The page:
Another session examined “Implementing the WSIS Principles: A Development Agenda for Internet Governance.” Hans Klein stood in for Prof. Hong Xue, and elaborated on some of Hong’s ideas during the discussion period. And Derrick Cogburn shared work examining how remote collaboration can broaden participation from developing countries.  Hofmann also presented at a UNESCO workshop on “Promoting freedom of Information in Internet Governance,” where she used Google Books as an example to suggest that new metaphors are necessary in the public debate on the regulation of access to knowledge.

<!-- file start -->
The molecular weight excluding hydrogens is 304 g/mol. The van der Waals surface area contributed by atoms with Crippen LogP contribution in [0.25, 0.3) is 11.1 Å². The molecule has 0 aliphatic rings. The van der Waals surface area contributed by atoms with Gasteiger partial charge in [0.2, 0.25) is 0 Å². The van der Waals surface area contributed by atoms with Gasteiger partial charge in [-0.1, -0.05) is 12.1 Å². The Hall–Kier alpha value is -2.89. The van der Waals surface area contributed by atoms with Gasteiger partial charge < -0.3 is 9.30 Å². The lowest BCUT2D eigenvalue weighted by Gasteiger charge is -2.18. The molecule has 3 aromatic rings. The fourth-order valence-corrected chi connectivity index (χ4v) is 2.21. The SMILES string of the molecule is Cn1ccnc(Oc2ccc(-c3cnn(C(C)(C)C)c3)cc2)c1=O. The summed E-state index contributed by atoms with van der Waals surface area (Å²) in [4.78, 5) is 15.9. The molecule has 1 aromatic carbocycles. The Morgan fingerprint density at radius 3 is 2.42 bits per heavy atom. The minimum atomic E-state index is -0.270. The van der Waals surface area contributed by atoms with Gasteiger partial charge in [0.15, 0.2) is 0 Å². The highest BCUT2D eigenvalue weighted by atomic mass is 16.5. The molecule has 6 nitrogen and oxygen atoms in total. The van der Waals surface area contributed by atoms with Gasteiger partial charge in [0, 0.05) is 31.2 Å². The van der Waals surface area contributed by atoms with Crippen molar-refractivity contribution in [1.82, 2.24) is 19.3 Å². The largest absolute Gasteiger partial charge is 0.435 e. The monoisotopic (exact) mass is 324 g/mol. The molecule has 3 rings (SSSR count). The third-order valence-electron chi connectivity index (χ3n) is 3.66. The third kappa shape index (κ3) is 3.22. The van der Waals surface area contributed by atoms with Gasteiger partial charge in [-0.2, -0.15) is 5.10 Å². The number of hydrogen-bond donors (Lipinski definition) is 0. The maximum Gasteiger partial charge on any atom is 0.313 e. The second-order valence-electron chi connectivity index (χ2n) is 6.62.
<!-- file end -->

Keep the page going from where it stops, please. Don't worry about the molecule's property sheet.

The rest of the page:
On Day 4, Hofmann and Kuerbis convened a break out group as part of a discussion on the “Code of Good Practice on Information, Participation, and Transparency in Internet Governance” – an effort put together by the Council of Europe, UNECE, and the Association for Progressive Communications.  The document is envisioned as “best practice” guidelines for institutions engaged in Internet governance.  Kuerbis noted that while participation guidelines are beneficial, the omission of accountability from the document was problematic.  At a minimum, the code could ask institutions to identify types of accountability they practice and how it’s implemented, following a typology outlined in the new IGP paper, “ICANN, Inc.: Accountability and Participation in the Governance of Critical Internet Resources,” released during the IGF.